I would be far more impressed with the company if they shared their numbers. With everyone. Until then, it is translucent to appease wall street and protect their interests. EVs are a future product and all automakers will be involved. The problem is this is a Kodak moment - a point where Tesla and shareholders want people to think "they" are the solution. It is intrinsically "Everyone's solution to share".
This number was never given as guidance, however. It is a number that at one time, the NUMMI plant actually buily for ICE cars. Keep in mind too that ICE car engines and other components are built at other regional plants.
Doing 500K EVs from scratch, including winding motors, building battery systems, keeping up with incoming parts trains and so on - has never been done for EVs. It is just a wall street pump number. There is no true compelling reason to think 500K per year there while the lower-priced Nissan Leaf plant does well under 50,000 per year in Tennessee now. Consumers will demand lower prices - not $40K or higher priced EVs.
I think Panasonic knows that 500K per year is not going to happen this decade. Maybe 2030 if gas prices double - all the while electric prices may double as well, in tandem. The eventuality of EVs is still out there when oil starts to run down an oil becomes a $200-300+ barrel commodity. That also foretells the doom of the modern economy. This country cannot exist in its current form with $8-10 gasoline.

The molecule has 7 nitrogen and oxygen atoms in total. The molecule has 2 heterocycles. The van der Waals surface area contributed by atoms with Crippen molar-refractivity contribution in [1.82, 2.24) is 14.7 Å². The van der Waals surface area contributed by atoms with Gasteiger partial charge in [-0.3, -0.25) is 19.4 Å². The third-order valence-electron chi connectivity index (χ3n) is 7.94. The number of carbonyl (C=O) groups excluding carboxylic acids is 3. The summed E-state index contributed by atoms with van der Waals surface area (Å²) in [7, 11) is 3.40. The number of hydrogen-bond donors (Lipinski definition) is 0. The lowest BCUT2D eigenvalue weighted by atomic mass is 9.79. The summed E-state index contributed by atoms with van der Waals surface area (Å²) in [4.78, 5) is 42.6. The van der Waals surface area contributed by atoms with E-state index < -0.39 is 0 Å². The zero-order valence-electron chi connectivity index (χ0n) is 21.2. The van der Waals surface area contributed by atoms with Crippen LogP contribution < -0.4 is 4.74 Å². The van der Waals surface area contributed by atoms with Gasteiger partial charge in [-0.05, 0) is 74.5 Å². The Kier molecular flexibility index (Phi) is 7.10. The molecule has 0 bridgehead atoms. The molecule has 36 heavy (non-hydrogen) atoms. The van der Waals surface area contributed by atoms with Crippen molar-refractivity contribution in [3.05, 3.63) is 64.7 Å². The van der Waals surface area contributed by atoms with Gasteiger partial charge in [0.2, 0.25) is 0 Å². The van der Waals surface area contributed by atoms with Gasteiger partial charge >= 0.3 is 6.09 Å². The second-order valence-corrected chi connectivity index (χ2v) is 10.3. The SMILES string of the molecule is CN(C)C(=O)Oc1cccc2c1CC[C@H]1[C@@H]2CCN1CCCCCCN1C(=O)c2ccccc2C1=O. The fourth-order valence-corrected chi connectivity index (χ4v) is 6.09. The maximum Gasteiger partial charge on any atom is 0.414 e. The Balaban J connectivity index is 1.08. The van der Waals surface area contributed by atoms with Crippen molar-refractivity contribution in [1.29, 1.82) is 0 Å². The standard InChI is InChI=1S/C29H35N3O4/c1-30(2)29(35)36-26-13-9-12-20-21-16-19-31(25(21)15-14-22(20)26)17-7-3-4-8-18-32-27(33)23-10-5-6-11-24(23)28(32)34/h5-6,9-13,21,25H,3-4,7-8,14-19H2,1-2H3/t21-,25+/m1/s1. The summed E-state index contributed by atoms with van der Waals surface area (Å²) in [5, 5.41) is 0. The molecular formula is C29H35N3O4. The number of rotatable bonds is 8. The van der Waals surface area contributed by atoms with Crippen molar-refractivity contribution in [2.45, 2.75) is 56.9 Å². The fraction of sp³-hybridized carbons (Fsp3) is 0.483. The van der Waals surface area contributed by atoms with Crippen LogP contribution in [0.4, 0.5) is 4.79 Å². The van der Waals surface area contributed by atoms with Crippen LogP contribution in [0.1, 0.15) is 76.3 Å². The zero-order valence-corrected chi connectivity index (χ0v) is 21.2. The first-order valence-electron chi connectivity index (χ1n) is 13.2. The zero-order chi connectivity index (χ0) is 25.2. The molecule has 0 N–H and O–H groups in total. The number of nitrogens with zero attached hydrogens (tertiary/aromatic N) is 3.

No chance. This is a well known project and is not going to be anything ahead of schedule. Late 2014 for Beta units, early delivery of signatures around this time of 2015 and volume delivery 3-4 months later. Elon Musk said this to the press. What does it matter - sales are sales and you will have an increase in MS sales into 2014 over 2013. Why would you worry much about Model X? To do MX, you need an assembly line, more manpower (hired and trained), actual pricing given to those with reservations.
The MX was originally to be deployed late 2013. It is not early.
You must like loaning out your money with zero interest. Consumers won't do this.
Like I tell people. ... Don't take financial advice from a poor person.
Do you realize a gallon equivalent to gasoline costs about $6-7 right now for an H2 vehicle? Moving to a higher priced fuel in order to expend less pollution has no mass appeal to it. Many of us have bought EVs at higher costs to do so but this is not scalable to all consumers.
The best way to level the playing field with these subsidies:
- cut the home mortgage interest deductions
- lower the child tax deduction
If people want big mortgages and to have lots of kids - how about we don't use tax funds to help pay for it. Canada gets by without a mortgage interest deduction. Raise tax on LTCG by 3% and carry interest by 5%. Cut corporate tax schedules by 5% and allow money held outside the country to be re-patriated with 1/2 of the charge that is in place now. Corporations bury their profits in SG&A and pay off executives handsomely while trying their best not to pay any taxes due to the high rate.
The Solar and EV rollouts have begun and have been benefitted. With programs like ZEV, there is no real need for the DoE to be writing checks. Cut the tax credit for EVs to $5K and make it at point of purchase rather than a tax credit that only the wealthy can take. More will be sold if more people would be able to use that rebate.